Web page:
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Discover Rubens in 6 facts

Peter Paul Rubens was a painter of the 17th century, considered one of the highest exponents of the Baroque. His work covers a wide variety of themes, from religious to mythological, through portraits, landscapes and hunting scenes. His style is characterized by dynamism, color and sensuality, with a clear influence of Italian Renaissance painting, especially of Tiziano. Here are six interesting facts about his life and work:

1.He was born in Germany, but he studied and worked mainly in Antwerp.

Rubens was born in 1577 in Siegen, a German town where his father had fled for religious reasons. However, after his father's death in 1587, his mother returned with her children to Antwerp, where Rubens received a humanist education and began to art. There he was an apprentice of several local teachers, including Tobias Verhaecht, Adam van Noort and Otto van Veen. In 1600 he travelled to Italy, where he stayed eight years in the service of the Duke of Mantua and studied the works of the great Italian masters. On his return to Antwerp in 1608, he was appointed chamber painter of the Archdukes Albert and Elizabeth Clara Eugenia, governors of the Spanish Netherlands. Since then, his reputation and clientele have spread throughout Europe.

2. He was a successful diplomat and businessman.

In addition to being a painter, Rubens was a cult man and polyglot, who spoke at least six languages: Flemish, French, Italian, Latin, Spanish and English. This allowed him to carry out diplomatic missions for the Archdukes and for King Philip IV of Spain, with whom heined a close relationship. Among his diplomatic achievements is the signing of the Treaty of Antwerp in 1630, which ended the war between Spain and England. On the other hand, Rubens was a skilled art dealer, who knew how to take advantage of the international market and sell his works at high prices. He was also a collector and possessed a large number of paintings, sculptures, books and antiques.

3. He led a prolific workshop with numerous collaborators.

The enormous demand for his works forced him to create a large workshop in which several disciples and assistants worked. Among them are Jacob Jordaens, Gaspar de Crayer and Anton van Dyck, who became their main collaborator and then their rival. The method of work consisted of Rubens making the small-scale sketches or models, which were then expanded and executed by his assistants under his supervision. Finally, he intervened to give the final retouches and to sign the work. Thus he was able to produce about 1500 paintings, in addition to drawings, engravings, tapestries and designs for other media.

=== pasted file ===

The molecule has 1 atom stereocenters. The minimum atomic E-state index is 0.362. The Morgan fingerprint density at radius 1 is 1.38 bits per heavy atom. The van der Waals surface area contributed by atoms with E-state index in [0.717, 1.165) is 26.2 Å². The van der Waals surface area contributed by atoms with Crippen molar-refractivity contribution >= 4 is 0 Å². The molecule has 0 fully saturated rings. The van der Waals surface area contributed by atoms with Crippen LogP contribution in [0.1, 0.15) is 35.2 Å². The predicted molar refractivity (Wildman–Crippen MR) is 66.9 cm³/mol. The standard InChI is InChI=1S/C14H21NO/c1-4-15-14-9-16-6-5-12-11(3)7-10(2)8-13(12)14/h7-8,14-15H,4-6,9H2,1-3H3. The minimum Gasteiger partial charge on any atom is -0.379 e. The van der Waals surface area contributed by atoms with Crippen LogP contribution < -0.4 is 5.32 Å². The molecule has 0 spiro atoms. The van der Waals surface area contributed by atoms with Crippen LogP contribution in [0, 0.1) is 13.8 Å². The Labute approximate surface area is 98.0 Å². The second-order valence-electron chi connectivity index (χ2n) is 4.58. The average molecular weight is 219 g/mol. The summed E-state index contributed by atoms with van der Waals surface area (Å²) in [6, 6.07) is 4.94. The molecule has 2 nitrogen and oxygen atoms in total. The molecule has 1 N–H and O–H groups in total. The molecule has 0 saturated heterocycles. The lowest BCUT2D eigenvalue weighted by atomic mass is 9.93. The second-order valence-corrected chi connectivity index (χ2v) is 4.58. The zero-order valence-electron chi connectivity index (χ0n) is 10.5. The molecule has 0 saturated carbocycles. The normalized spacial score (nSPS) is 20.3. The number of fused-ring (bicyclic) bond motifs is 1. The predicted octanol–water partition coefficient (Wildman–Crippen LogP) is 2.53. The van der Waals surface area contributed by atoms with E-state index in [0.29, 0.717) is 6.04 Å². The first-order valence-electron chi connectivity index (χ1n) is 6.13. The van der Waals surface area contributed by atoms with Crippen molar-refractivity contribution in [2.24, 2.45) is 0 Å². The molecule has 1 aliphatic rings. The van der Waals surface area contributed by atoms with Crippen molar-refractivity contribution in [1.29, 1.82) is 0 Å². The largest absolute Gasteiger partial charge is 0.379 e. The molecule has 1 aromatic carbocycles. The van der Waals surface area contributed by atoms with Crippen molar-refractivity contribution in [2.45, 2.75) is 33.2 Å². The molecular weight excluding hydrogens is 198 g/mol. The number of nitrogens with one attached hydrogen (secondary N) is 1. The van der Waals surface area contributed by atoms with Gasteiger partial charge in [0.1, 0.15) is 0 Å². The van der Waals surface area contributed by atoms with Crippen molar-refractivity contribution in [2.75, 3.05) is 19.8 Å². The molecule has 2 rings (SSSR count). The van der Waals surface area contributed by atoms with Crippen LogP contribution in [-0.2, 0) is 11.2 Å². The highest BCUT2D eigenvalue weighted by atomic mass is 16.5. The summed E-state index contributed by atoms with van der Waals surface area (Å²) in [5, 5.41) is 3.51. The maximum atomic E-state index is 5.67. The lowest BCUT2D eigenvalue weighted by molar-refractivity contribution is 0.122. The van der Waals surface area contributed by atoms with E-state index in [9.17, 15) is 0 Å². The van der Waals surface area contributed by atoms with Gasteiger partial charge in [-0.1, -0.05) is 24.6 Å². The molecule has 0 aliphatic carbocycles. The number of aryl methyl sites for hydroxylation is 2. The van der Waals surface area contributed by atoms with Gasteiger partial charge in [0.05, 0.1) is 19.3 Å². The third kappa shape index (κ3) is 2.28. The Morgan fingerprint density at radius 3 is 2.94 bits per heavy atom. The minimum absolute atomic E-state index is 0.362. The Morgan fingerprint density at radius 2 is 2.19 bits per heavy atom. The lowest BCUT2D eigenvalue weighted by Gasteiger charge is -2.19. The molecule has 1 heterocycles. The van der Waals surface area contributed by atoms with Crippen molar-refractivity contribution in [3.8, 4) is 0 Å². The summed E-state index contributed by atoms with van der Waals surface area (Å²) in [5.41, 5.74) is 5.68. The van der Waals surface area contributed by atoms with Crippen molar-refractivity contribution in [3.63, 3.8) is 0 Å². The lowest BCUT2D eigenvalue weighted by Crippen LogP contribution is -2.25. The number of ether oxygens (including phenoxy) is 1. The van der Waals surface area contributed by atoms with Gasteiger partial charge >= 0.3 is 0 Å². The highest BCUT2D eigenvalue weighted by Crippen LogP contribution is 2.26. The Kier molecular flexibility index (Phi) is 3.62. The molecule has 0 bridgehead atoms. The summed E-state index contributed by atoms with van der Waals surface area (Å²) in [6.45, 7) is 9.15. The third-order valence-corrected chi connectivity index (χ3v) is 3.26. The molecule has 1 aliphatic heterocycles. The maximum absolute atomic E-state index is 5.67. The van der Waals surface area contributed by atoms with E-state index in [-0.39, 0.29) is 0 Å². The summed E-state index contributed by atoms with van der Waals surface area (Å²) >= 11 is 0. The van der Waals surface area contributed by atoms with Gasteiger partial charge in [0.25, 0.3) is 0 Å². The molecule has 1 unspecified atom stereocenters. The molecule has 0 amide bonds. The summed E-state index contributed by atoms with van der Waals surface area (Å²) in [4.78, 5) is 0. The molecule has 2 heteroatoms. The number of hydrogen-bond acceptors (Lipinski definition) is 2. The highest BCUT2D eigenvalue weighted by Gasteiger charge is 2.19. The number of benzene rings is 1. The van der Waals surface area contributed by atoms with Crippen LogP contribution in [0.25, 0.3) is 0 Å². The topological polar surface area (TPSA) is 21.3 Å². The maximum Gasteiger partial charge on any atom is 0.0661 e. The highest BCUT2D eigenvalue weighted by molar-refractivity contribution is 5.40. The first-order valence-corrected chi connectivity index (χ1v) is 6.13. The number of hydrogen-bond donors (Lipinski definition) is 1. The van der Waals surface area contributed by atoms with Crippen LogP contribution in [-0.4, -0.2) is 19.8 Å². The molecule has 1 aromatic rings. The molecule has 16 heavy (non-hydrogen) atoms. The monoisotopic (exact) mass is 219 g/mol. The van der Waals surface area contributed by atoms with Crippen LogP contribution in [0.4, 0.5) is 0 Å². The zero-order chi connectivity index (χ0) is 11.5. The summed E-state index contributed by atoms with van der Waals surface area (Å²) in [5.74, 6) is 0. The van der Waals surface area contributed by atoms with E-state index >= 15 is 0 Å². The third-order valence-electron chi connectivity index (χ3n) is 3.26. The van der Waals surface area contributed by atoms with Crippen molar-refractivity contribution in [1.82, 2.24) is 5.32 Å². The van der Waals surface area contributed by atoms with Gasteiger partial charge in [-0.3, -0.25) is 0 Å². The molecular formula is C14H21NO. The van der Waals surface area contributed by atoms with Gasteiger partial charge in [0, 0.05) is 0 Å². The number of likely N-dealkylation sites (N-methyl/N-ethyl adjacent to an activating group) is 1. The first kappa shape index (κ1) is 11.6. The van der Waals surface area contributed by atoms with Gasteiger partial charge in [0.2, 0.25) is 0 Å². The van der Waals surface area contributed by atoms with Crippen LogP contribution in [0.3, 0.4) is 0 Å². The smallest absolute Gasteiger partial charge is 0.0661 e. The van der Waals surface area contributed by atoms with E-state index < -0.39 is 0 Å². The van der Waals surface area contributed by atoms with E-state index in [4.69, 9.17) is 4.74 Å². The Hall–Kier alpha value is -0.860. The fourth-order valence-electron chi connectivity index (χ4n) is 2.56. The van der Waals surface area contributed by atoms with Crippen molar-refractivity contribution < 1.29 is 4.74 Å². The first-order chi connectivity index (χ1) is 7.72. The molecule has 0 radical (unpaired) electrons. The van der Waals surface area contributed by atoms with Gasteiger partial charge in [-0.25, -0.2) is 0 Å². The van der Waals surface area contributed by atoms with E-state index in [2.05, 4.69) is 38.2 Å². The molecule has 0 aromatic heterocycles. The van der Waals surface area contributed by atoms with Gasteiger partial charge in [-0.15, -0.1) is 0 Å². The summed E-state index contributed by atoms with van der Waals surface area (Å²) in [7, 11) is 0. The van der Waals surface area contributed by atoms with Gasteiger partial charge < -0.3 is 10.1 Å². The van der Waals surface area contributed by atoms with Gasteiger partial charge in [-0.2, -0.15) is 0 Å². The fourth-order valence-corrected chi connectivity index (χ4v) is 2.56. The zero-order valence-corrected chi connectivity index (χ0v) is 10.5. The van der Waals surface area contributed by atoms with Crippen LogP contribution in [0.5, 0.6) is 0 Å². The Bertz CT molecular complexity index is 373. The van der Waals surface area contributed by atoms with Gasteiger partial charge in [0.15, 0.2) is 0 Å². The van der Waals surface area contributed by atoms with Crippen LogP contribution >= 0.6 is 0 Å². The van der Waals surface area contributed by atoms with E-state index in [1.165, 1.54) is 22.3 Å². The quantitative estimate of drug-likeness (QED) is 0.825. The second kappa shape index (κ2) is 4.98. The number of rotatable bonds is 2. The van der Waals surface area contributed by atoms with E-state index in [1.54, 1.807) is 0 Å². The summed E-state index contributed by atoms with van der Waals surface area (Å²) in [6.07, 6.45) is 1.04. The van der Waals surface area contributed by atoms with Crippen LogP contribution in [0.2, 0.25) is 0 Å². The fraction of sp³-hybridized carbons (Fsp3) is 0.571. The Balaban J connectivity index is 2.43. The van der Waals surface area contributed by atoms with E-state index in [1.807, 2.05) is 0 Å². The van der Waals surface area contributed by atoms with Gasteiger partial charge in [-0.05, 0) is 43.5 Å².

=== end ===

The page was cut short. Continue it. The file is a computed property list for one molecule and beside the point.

4. He was the creator of "Rubenism", a style that exalts female beauty.

One of the most recognizable features of Rubens' painting is the representation of women with voluptuous, fleshly and sensual bodies, which contrast with the classical canons of ideal beauty. These women are known as "rubenesques" or "rubenians" and are the symbol of "rubenism", a term used to describe the taste for the lush and opulent in art. Some examples of this style are the Three Graces (1635), The Trial of Paris (1639) or The Kidnapping of the Daughters of Leucipe. (1618).

5. He married twice to women much younger than himself.

Rubens married in 1609 Isabella Brant, daughter of a prominent lawyer from Antwerp. She had three children: Clara Serena, Alberto and Isabel Elena. Isabella died in 1626 from the plague. Four years later, Rubens married Helena Fourment, the niece of his first wife and 37 years younger than him. She had five other children: Clara Juana, Francisco, Isabel Albertina, Pedro Pablo and Constancia Albertina. Helena was the muse and model of many of her works, such as The Straw Hat (1625), The Garden of Love (1633) or The Three Graces. (1635).

6. He died at the age of 62 from heart failure.

Rubens died on 30 May 1640 at his home in Antwerp, surrounded by his family. His health had deteriorated by gout, a disease that prevented him from painting normally. His body was buried in the church of Santiago, where he had designed his own chapel. Her tomb is adorned with a painting of her that depicts the Virgin and the Child with the saints George, Michael and Catalina.

If you want to know more about Rubens' paintings, technical characteristics, facts about Renaissance artists and, above all, information about the greatest works of art housed in the Prado Museum in Madrid, we recommend "The Prado Art Guide" now available on Amazon by clicking here.